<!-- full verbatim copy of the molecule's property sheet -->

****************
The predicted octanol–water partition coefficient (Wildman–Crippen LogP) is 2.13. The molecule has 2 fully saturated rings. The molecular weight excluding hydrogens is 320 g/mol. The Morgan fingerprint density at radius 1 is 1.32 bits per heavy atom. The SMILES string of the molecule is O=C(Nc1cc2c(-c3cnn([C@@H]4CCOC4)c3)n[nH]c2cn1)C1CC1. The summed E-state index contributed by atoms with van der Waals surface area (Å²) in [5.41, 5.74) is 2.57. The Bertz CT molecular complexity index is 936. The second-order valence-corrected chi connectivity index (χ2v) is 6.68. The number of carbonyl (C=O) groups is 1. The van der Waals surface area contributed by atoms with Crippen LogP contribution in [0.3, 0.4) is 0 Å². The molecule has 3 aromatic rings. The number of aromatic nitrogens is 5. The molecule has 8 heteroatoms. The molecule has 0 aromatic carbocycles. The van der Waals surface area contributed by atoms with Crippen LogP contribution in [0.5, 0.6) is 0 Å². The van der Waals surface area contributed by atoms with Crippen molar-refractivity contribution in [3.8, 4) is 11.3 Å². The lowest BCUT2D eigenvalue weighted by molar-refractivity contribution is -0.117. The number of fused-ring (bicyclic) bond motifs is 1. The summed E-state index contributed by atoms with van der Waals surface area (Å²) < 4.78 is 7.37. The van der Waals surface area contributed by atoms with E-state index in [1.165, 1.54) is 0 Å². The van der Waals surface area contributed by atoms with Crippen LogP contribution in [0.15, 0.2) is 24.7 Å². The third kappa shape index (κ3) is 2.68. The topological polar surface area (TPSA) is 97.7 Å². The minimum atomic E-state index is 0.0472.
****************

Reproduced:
The predicted octanol–water partition coefficient (Wildman–Crippen LogP) is 2.13. The molecule has 2 fully saturated rings. The molecular weight excluding hydrogens is 320 g/mol. The Morgan fingerprint density at radius 1 is 1.32 bits per heavy atom. The SMILES string of the molecule is O=C(Nc1cc2c(-c3cnn([C@@H]4CCOC4)c3)n[nH]c2cn1)C1CC1. The summed E-state index contributed by atoms with van der Waals surface area (Å²) in [5.41, 5.74) is 2.57. The Bertz CT molecular complexity index is 936. The second-order valence-corrected chi connectivity index (χ2v) is 6.68. The number of carbonyl (C=O) groups is 1. The van der Waals surface area contributed by atoms with Crippen LogP contribution in [0.3, 0.4) is 0 Å². The molecule has 3 aromatic rings. The number of aromatic nitrogens is 5. The molecule has 8 heteroatoms. The molecule has 0 aromatic carbocycles. The van der Waals surface area contributed by atoms with Crippen LogP contribution in [0.5, 0.6) is 0 Å². The van der Waals surface area contributed by atoms with Crippen molar-refractivity contribution in [3.8, 4) is 11.3 Å². The lowest BCUT2D eigenvalue weighted by molar-refractivity contribution is -0.117. The number of fused-ring (bicyclic) bond motifs is 1. The summed E-state index contributed by atoms with van der Waals surface area (Å²) < 4.78 is 7.37. The van der Waals surface area contributed by atoms with E-state index in [1.165, 1.54) is 0 Å². The van der Waals surface area contributed by atoms with Crippen LogP contribution in [0.15, 0.2) is 24.7 Å². The third kappa shape index (κ3) is 2.68. The topological polar surface area (TPSA) is 97.7 Å². The minimum atomic E-state index is 0.0472.